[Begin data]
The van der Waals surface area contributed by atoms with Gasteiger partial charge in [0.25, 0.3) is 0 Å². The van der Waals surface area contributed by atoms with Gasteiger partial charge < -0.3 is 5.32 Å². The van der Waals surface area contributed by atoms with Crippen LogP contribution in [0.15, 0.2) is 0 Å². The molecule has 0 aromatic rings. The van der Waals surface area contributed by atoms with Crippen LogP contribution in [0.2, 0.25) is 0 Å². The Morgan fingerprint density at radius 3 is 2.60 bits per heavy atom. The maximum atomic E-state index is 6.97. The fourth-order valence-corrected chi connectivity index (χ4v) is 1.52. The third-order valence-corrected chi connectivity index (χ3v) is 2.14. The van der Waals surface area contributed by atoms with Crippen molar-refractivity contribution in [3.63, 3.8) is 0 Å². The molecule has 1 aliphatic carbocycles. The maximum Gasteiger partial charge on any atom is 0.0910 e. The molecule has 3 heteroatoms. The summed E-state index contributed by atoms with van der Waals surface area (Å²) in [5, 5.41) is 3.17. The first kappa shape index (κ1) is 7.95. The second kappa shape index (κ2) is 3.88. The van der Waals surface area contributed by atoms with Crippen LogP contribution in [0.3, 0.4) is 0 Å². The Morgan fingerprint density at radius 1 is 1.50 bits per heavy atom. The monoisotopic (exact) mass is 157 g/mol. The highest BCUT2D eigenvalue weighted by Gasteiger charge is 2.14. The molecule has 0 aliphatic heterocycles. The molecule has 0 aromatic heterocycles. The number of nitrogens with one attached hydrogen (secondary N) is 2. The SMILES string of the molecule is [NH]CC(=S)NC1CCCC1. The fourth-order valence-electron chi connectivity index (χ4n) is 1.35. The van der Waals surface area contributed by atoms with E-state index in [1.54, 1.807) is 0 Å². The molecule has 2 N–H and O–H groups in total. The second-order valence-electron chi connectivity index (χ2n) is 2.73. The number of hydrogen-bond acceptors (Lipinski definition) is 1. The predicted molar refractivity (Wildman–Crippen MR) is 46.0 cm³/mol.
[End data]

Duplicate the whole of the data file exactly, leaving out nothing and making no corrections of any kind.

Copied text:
The van der Waals surface area contributed by atoms with Gasteiger partial charge in [0.25, 0.3) is 0 Å². The van der Waals surface area contributed by atoms with Gasteiger partial charge < -0.3 is 5.32 Å². The van der Waals surface area contributed by atoms with Crippen LogP contribution in [0.15, 0.2) is 0 Å². The molecule has 0 aromatic rings. The van der Waals surface area contributed by atoms with Crippen LogP contribution in [0.2, 0.25) is 0 Å². The Morgan fingerprint density at radius 3 is 2.60 bits per heavy atom. The maximum atomic E-state index is 6.97. The fourth-order valence-corrected chi connectivity index (χ4v) is 1.52. The third-order valence-corrected chi connectivity index (χ3v) is 2.14. The van der Waals surface area contributed by atoms with Crippen molar-refractivity contribution in [3.63, 3.8) is 0 Å². The molecule has 1 aliphatic carbocycles. The maximum Gasteiger partial charge on any atom is 0.0910 e. The molecule has 3 heteroatoms. The summed E-state index contributed by atoms with van der Waals surface area (Å²) in [5, 5.41) is 3.17. The first kappa shape index (κ1) is 7.95. The second kappa shape index (κ2) is 3.88. The van der Waals surface area contributed by atoms with Crippen LogP contribution in [0.3, 0.4) is 0 Å². The Morgan fingerprint density at radius 1 is 1.50 bits per heavy atom. The monoisotopic (exact) mass is 157 g/mol. The highest BCUT2D eigenvalue weighted by Gasteiger charge is 2.14. The molecule has 0 aliphatic heterocycles. The molecule has 0 aromatic heterocycles. The number of nitrogens with one attached hydrogen (secondary N) is 2. The SMILES string of the molecule is [NH]CC(=S)NC1CCCC1. The fourth-order valence-electron chi connectivity index (χ4n) is 1.35. The van der Waals surface area contributed by atoms with E-state index in [1.54, 1.807) is 0 Å². The molecule has 2 N–H and O–H groups in total. The second-order valence-electron chi connectivity index (χ2n) is 2.73. The number of hydrogen-bond acceptors (Lipinski definition) is 1. The predicted molar refractivity (Wildman–Crippen MR) is 46.0 cm³/mol.